From the Associated Press:
Murray and colleagues also found AIDS gets at least 23 cents of every health dollar going to poor countries. Globally, AIDS causes fewer than 4 percent of deaths.
It’s not surprising that the Seattle Times covered this story—after all, the Gates Foundation is based in Seattle. And the Associated Press is known for its ubiquitous coverage. But why did most of the major press outlets skip covering this?
Perhaps because the Bill and Melinda Gates Foundation not only funded the study, but is itself a significant financier of global health projects—making up nearly four percent of total funds for international healthcare assistance in 2007. And while the researchers were transparent about their funding, there is a possibility that the Gates-backed study put the Gates foundation in a positive light— à la a certain statin study from last fall.
But, still, the purpose of the study was not to promote non-governmental organizations for their increase of contributions, or to chide the UN for not providing enough money. Researchers explored whether low and middle income countries were getting enough funding for their health programs—having a comprehensive list of organizations that assist was part of the methods, and a side result.
Journalists may also have not been so quick to report on the study because of an additional issue with the methods. Researchers did not include non-governmental, non-U.S. organizations when calculating contributions. So there could be an international foundation that donates more money than the Bill and Melinda Gates Foundation. Or international donors could be assisting countries that receive, according to the study, a disproportionately low level of development assistance for health.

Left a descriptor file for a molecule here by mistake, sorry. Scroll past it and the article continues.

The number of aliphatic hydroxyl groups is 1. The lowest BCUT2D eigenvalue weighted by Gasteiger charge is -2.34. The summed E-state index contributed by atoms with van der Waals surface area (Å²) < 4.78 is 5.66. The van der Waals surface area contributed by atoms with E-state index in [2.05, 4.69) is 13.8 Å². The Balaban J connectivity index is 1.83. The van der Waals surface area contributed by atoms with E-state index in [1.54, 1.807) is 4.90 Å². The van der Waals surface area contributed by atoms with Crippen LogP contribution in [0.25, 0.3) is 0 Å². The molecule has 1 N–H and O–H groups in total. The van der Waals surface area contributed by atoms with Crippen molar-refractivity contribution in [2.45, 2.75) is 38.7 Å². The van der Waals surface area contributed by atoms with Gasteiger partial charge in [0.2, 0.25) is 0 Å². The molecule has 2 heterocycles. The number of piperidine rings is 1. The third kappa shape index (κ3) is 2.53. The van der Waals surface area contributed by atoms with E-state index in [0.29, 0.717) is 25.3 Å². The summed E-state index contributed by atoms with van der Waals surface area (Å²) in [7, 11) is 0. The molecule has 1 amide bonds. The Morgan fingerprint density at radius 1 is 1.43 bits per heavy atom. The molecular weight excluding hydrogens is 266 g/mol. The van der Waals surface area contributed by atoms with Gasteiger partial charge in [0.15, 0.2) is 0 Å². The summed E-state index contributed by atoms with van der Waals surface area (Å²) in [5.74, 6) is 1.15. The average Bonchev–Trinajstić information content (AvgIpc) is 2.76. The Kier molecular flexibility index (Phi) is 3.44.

Even with these issues, more reporters should have covered this story. The lack of attention from the press is just another example of the decline in global health coverage at US media outlets. Too bad, because international media like the Guardian and the AFP picked up the story. Not covering the results might make it harder for journalists to explain why UN programs might not work in the future. When we’re not seeing results/better quality of health after throwing millions of dollars to dubious projects, in say, India, journalists are going to have to go back and explain.
The Lancet study provided one of those rare, opportune moments to help news readers, according to an editorial in the Lancet, understand “quantitatively what many observers have seen qualitatively.” By not educating the public on the shifting landscape of organizations’ assistance, we risk a future where the WHO won’t be the predominant authority in promoting global health. Whether that’s a good or bad thing is up to the public to decide, but right now newsreaders are in the dark. We wish journalists spread the word a little bit more.